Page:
Shutterstock photo
Markets

EUR/USD Sinks on US Trade and Trichet

Shutterstock photo

Shutterstock photo

This morning's mixed U.S. economic reports played second fiddle to the ECB President Trichet's post monetary policy meeting press conference. EUR/USD bulls were sorely disappointed when Trichet said uncertainty in the market was unusually high. The number of times that he used the words "downside risks" in his statement reflects his degree of concern about the outlook for the Eurozone economy and drove the EUR/USD below 1.40. He used the words "downside risks" 2 times more thanAugust. Even though Trichet expects inflation to remain elevated and above 2 percent, he no longer sees inflation risks to the upside and the real killer for the euro was the downgraded GDP forecasts. The ECB now expects the region to grow by 1.4 to 1.8 percent, down from a prior forecast of 1.5 to 2.3 percent. The tone of Trichet's press conference makes crystal clear that only is he done with raising interest rates but the central bank as a whole has now moved to a more dovish stance. The ECB continues to provide unlimited liquidity and Mario Draghi takes over on November 1st, investors will be looking for a rate cut if there is further deterioration in the Eurozone economy. The era of tightening at the ECB is over and it may be some time before rates are lifted again. Having already broken below 1.40, the EUR/USD is now targeting its July low of 1.3837.

Meanwhile across the Atlantic, a better than expected trade balance report was offset by a rise in jobless claims. The U.S. trade deficit narrowed to -$44.8B from -$53.1B in the month of July thanks in large part to the weakness of the U.S. dollar. Exports rose $6.2B while imports fell $0.5B. The dollar driven improvement in trade explains why other central banks are so worried about strength in their own currencies. Jobless claims ticked up to 414k from 412k, which is not terribly damaging for the dollar but as long as claims remains above 400k, the U.S. economy is still losing more jobs than it is making. Up North, Canada also saw an improvement in trade with their deficit narrowing to -$0.75B from -$1.37B in July. Like the U.S., stronger trade activity was driven by higher exports but imports also increased due to demand for automotive and energy products.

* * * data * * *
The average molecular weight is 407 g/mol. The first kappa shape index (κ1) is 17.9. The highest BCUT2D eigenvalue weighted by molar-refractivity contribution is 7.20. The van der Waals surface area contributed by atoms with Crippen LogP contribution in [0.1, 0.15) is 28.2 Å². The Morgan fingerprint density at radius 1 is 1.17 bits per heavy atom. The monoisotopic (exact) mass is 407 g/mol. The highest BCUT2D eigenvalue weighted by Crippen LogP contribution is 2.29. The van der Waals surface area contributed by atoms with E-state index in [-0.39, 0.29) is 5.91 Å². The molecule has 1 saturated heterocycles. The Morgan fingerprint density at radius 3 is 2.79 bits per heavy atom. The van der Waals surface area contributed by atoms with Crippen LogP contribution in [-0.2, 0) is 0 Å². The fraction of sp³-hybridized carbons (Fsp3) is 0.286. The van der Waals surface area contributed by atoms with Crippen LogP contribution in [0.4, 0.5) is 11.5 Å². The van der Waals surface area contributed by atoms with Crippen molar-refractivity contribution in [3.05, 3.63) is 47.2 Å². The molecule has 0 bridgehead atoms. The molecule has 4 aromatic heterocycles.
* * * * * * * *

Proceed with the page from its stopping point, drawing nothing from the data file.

@import url(/css/cuteeditor.css);

The views and opinions expressed herein are the views and opinions of the author and do not necessarily reflect those of Nasdaq, Inc.


The views and opinions expressed herein are the views and opinions of the author and do not necessarily reflect those of Nasdaq, Inc.

Other Topics

ForEx

Latest Markets Videos